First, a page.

‘No Straight Lines’ Traces Transformation Through Comic Books – KQED

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Pop culture, by definition, is disposable mass entertainment, yet it frequently tackles crucial subjects. Horror movies, for example, express the latent fears of a society. Comic books, especially gay and lesbian strips, tell stories and make characters visible that don’t exist anywhere else.
“You have to understand that as a kid I read Superman, Batman and the nicey nicey ones like Archie,” Vivian Kleiman relates. “By contrast, queer comics were about us and our lives. We couldn’t talk to our family, or if we did we feared all kinds of stuff. My older sister agreed, when I came out to her, that if I told my mom I was a lesbian she would say the Prayer of the Dead over me. She would sit shiva, as a good Orthodox woman would do at that time.”
After she left her hometown of Philadelphia, Kleiman gravitated to Berkeley. Like so many lesbians in major cities around the country in the ’80s, the first queer comic strip she discovered — in the feminist press, which was colloquially known as the lesbian press — was Alison Bechdel’s Dykes to Watch Out For.
“To actually find our voices and our images, though compressed and consolidated in these little haiku, three or four-panel stories, was such a gift,” the East Bay documentary filmmaker marvels. “It was literally a lifeline.”
Kleiman’s latest work, No Straight Lines: The Rise of Queer Comics, closed the Frameline festival at the Castro in 2021 (after premiering at Tribeca) and eventually screened at nearly a hundred festivals. The doc receives its national television broadcast Monday, Jan. 23 on KQED in the Independent Lens series (then streams online for free through April 22).

Kleiman adapted Justin Hall’s 2012 anthology, No Straight Lines: Four Decades of Queer Comics, which featured some 70 artists. Hall imagined the collated images would translate onscreen, but Kleiman wasn’t interested in, as she puts it, “an encyclopedic list of who did what when.” Instead, she narrowed the field to five cartoonists: Mary Wings, Howard Cruse, Jennifer Camper, Rupert Kinnard and Bechdel.
“My goal was to give the viewer a more intimate relationship to some of the artists’ lives,” Kleiman explains over coffee drinks at a café near her Berkeley home. “Through their personal stories we also get a history of the art form, starting from somebody seated on their couch scratching away with pen and paper [all the way] to web comics.”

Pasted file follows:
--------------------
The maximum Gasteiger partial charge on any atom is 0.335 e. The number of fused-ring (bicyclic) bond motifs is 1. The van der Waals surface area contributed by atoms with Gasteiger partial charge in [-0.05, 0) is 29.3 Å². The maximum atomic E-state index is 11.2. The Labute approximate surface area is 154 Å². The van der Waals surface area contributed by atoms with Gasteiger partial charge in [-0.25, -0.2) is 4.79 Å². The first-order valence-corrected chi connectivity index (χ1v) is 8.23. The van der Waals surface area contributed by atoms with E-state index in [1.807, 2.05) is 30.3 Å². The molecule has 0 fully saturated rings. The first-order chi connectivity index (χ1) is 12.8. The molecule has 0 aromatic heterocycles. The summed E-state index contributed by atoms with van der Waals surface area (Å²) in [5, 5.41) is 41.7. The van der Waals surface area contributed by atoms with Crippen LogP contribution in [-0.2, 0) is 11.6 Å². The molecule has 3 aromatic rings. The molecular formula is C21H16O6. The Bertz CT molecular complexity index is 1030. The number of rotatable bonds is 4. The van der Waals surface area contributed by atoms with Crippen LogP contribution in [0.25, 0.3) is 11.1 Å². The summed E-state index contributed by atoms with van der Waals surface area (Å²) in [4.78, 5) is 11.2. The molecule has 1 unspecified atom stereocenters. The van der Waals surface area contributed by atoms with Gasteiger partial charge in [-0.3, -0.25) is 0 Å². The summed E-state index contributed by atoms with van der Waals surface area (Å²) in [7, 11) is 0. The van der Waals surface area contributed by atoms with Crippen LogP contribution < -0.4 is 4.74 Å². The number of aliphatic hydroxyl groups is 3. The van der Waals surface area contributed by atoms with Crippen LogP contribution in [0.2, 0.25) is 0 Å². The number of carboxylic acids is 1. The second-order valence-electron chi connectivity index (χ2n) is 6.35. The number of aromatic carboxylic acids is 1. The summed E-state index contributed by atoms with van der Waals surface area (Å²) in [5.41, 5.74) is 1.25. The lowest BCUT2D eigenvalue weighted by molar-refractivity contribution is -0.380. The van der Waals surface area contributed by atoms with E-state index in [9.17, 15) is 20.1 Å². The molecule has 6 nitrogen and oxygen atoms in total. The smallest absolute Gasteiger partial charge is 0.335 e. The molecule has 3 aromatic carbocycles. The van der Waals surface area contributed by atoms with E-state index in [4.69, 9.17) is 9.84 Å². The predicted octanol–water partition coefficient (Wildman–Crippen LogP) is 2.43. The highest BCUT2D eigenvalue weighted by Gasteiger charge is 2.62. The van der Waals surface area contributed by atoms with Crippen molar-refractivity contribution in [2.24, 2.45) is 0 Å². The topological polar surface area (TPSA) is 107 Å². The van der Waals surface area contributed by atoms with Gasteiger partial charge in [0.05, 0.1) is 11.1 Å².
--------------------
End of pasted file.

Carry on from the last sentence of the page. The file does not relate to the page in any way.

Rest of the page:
In addition, No Straight Lines is a social history. Cruse, then a Madison Avenue graphic designer, was on Christopher Street in 1969 when the Stonewall Inn’s clientele got fed up with police harassment. He later recounted his experience in comic book form. In the ’70s, Kinnard wrote a popular weekly strip featuring a Black hero for his Iowa college newspaper — and revealed the character was gay.
Along the way, we get a tour of counterculture and DIY publishing from underground comics to alternative weeklies, on to ’zines and graphic novels (notably Cruse’s award-winning Stuck Rubber Baby and Bechdel’s best-selling Fun Home). All economics is personal: Self-expression was the artists’ primary driver, but making a living was important, too.
Several elements elevate No Straight Lines above the typical historical doc. The five artists don’t recount familiar (to them) anecdotes but vividly re-experience their pivotal moments — how it felt to create and draw queer experiences and encounters, or discover them for the first time. First-person testimony from good storytellers can’t be topped, least of all by dry analysis.
“I had a lot of pressure to include academics,” Kleiman recalls, “who would tell us what the meaning was behind all the stories we were hearing. And I knew from the absolute get-go there would not be one academic or expert in the field. People don’t need outsiders to explain themselves.”
But Kleiman came to recognize that another group of voices was necessary: Younger cartoonists.